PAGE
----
The last time the Springboks and the All Blacks clashed in New Zealand, the South Africans dominated the match for long periods but eventually lost 11-21, thanks to poor goalkicking and the spectacularly negative impact made by second-half replacement Dean Greyling. The upcoming clash in Auckland looks set to be no less dramatic – as the All Blacks have not lost there since 1994. By KEN BORLAND.
The Springboks led 8-5 in Dunedin a year ago, after Bryan Habana had clinically finished a magnificent individual try, shortly before Greyling entered the fray as a replacement for loosehead prop Tendai Mtawarira.
He quickly conceded a penalty for hands in the ruck that allowed Aaron Cruden to level the scores and was then yellow-carded just 13 minutes after his arrival for a disgraceful assault on Richie McCaw at a ruck.
Greyling returned with just six minutes to go before the final whistle and fumbled the ball on the All Blacks tryline and conceded another ruck penalty in quick succession.
Unsurprisingly, Greyling was jettisoned from the Springbok squad soon afterwards, but 14 of the players who fell short in Dunedin will be back at Eden Park on Saturday to try and make amends for that frustrating defeat, including Morne Steyn, who succeeded with just one of his five kicks at goal that day.
It would seem the All Blacks may have written off the Springboks before that Dunedin game – “The All Blacks underestimated us in a sense,” coach Heyneke Meyer said this week – but that certainly won’t be the case this weekend.
The backlash from that Dunedin game was immediate as New Zealand thumped South Africa 32-16 at Soccer City in Johannesburg in their next meeting.
The Springboks had also been beaten 26-19 by Australia in Perth the week before that Dunedin match, so in terms of confidence levels and development as a unit, Meyer is in charge of a very different team this weekend.
Much has been made this year of how the Wallabies and All Blacks play a faster-paced game than the Springboks, but Francois Louw, helped by his tight five going forwards, consistently made it to the rucks before his Australian counterparts, heavy men like Duane Vermeulen, Willem Alberts, Flip van der Merwe, Eben Etzebeth and Mtawarira put themselves around the park in impressive fashion and the backline has earned itself new respect this season.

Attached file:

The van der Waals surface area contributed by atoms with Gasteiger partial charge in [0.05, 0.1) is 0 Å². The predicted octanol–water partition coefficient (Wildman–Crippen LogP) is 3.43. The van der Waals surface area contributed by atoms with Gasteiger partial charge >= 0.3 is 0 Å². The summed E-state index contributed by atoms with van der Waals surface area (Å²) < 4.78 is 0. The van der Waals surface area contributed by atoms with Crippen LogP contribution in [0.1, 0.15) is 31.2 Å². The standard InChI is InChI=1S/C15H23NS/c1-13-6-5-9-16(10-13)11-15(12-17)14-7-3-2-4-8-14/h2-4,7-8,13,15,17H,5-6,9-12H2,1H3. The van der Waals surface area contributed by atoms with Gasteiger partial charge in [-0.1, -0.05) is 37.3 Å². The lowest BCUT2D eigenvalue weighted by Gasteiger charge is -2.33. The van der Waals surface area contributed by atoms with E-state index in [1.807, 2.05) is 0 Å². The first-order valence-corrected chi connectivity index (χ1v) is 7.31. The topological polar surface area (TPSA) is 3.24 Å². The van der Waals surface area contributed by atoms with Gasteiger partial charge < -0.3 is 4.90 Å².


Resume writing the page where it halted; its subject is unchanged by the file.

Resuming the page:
The New Zealand Herald, polling their TAB outlets, said this week that six times as much money had been spent on the Springboks than on the home team, which suggests the locals can sense an upset.
But there’s little doubt that, as wonderful as the Brisbane record-breaking win was, the Springboks are going to have to lift their game to even higher levels to beat the All Blacks at a stadium where they have not lost since 1994, and the visitors have not won in Auckland in 76 years.
The Springboks closed down the much-vaunted Australian attacking game last weekend because their forwards were on the front foot and they defended superbly, with impressive anticipation and pace as well as physicality.
But the South Africans should not rely on such forward dominance this weekend and, in Dan Carter, the All Blacks have a flyhalf who is adept at playing on the gain-line and who has a brilliant backline, full of finishers, outside him.
Meyer will peg his hopes on a slight edge at the scrums, where the Springboks have adapted better than anyone to the new engagement sequence, parity at least in the lineouts with the All Blacks fielding two short loose forwards in Sam Cane and Liam Messam, and even more improvement on the floor, where there’s no doubt they surprised the Wallabies last weekend.
So practically the same Springbok pack (only Marcell Coetzee, Andries Bekker, Tiaan Liebenberg and Greyling are absent from last year’s Dunedin encounter) which shaded the All Blacks last year, is now back and hungry to convert their added confidence and greater cohesion into something special.